Agronomists and biological research experts have urged small and large scale horticulture producers to use greener and sustainable technology to increase yields and high quality produce for the export market.
The call was made at the inaugural horticulture workshop held for players in the horticulture industry at Kutsaga Research Station in Harare.
Green is the way to go for farmers in the small and large scale horticulture industry as the use of soil-less media in nursing seedlings improves quality and enables the produce to penetrate the lucrative international market.
The general manager for the Tobacco Research Board Mrs Dahlia saying it is owing to this realisation that Kutsaga Research Station brought together players in the horticulture industry together to exchange notes.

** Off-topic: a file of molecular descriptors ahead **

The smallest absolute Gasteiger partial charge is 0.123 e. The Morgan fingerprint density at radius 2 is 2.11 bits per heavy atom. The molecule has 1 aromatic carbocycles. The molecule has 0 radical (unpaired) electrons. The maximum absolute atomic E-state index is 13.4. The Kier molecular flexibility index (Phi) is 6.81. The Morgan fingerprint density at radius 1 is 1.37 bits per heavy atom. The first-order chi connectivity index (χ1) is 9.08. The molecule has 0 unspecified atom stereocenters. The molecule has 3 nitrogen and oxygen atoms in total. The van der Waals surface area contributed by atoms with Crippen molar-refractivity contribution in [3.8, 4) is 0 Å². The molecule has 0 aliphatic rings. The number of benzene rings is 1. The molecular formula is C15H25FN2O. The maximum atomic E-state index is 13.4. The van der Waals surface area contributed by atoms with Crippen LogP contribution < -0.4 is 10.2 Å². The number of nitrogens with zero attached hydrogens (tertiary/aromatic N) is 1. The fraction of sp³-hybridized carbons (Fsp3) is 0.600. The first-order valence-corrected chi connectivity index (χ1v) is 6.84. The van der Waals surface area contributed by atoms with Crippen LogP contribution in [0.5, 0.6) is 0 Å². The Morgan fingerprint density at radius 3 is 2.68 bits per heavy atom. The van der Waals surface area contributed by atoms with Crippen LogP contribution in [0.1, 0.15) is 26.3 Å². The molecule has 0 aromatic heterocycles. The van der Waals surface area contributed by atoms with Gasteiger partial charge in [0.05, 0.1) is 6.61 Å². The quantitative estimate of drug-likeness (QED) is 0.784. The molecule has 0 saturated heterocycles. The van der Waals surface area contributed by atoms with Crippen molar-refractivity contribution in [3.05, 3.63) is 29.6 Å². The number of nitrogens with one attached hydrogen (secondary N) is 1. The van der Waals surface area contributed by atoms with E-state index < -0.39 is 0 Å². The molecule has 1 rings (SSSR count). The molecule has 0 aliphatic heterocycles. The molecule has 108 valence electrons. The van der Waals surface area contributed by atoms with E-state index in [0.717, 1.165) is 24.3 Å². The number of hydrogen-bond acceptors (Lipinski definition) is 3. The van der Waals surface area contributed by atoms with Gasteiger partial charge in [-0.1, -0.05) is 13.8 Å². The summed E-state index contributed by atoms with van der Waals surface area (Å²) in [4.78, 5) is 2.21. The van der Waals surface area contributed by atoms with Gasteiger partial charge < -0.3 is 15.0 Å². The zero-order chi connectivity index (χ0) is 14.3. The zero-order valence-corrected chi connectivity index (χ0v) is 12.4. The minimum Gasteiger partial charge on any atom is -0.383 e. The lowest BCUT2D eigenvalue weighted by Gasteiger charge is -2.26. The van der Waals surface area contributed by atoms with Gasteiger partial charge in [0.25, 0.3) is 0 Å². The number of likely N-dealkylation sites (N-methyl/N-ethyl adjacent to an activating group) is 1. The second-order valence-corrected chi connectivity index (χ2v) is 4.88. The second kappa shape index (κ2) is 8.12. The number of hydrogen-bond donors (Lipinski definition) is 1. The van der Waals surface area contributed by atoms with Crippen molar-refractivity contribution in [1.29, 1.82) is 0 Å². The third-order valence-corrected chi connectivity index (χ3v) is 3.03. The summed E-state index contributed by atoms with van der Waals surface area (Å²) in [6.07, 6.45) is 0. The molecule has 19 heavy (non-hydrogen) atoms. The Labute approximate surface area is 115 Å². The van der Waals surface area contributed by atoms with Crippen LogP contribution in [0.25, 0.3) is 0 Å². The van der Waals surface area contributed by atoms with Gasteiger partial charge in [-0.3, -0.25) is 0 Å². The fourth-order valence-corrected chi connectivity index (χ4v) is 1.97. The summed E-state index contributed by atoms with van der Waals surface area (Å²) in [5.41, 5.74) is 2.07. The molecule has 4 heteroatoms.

Agriculture Marketing Authority CEO Rocky Mutena says Zimbabwe has the potential to re-emerge as a global player in the export of horticultural produce, adding that this will transform the economy through employment creation, value edition along the entire chain, and poverty eradication if players adopt enough commitment and focus.
Molecular biologist and researcher Dr Chenjerai Kashangura encouraged farmers in the horticulture industry to adopt the use of organic-based media such as pine bark based soil-less media and floating trays for better yields and quality.
In 2001, Zimbabwe was the 2nd largest exporter of horticulture produce in Africa after Kenya and was the 5th biggest exporter into Europe.
The government through its sound economic policies such as the 10 Point Plan for Economic Growth and ZIM ASSET can revive and expand the important sector to generate more foreign exchange through export.